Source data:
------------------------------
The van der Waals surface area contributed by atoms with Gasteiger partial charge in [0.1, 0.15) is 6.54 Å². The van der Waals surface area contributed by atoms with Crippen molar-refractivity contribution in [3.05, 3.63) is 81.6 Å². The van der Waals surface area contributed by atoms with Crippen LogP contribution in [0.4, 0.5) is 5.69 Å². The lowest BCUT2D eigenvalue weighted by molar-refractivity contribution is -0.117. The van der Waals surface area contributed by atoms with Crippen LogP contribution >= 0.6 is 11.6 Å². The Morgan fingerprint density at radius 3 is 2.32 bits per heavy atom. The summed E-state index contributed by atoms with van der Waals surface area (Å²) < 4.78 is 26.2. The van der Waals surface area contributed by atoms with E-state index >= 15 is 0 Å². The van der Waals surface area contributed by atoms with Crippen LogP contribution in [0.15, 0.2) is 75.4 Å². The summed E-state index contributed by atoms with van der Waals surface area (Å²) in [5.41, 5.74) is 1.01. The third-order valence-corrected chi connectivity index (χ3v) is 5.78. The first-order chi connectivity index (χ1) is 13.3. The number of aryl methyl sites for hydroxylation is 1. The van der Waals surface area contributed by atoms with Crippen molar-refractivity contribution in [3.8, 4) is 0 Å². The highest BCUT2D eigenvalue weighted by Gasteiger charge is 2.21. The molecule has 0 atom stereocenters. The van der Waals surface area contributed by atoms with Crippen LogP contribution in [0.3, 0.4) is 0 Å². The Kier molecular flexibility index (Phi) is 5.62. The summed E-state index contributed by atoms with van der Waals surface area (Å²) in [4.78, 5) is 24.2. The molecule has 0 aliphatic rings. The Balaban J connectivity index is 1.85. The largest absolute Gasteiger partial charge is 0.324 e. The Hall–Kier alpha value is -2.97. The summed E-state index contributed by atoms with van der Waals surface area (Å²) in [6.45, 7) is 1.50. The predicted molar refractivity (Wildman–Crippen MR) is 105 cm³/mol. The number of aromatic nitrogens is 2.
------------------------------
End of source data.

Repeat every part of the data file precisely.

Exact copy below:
The van der Waals surface area contributed by atoms with Gasteiger partial charge in [0.1, 0.15) is 6.54 Å². The van der Waals surface area contributed by atoms with Crippen molar-refractivity contribution in [3.05, 3.63) is 81.6 Å². The van der Waals surface area contributed by atoms with Crippen LogP contribution in [0.4, 0.5) is 5.69 Å². The lowest BCUT2D eigenvalue weighted by molar-refractivity contribution is -0.117. The van der Waals surface area contributed by atoms with Crippen LogP contribution >= 0.6 is 11.6 Å². The Morgan fingerprint density at radius 3 is 2.32 bits per heavy atom. The summed E-state index contributed by atoms with van der Waals surface area (Å²) < 4.78 is 26.2. The van der Waals surface area contributed by atoms with E-state index >= 15 is 0 Å². The van der Waals surface area contributed by atoms with Crippen LogP contribution in [0.15, 0.2) is 75.4 Å². The summed E-state index contributed by atoms with van der Waals surface area (Å²) in [5.41, 5.74) is 1.01. The third-order valence-corrected chi connectivity index (χ3v) is 5.78. The first-order chi connectivity index (χ1) is 13.3. The number of aryl methyl sites for hydroxylation is 1. The van der Waals surface area contributed by atoms with Crippen molar-refractivity contribution in [3.8, 4) is 0 Å². The highest BCUT2D eigenvalue weighted by Gasteiger charge is 2.21. The molecule has 0 atom stereocenters. The van der Waals surface area contributed by atoms with Crippen LogP contribution in [0.3, 0.4) is 0 Å². The Kier molecular flexibility index (Phi) is 5.62. The summed E-state index contributed by atoms with van der Waals surface area (Å²) in [4.78, 5) is 24.2. The molecule has 0 aliphatic rings. The Balaban J connectivity index is 1.85. The largest absolute Gasteiger partial charge is 0.324 e. The Hall–Kier alpha value is -2.97. The summed E-state index contributed by atoms with van der Waals surface area (Å²) in [6.45, 7) is 1.50. The predicted molar refractivity (Wildman–Crippen MR) is 105 cm³/mol. The number of aromatic nitrogens is 2.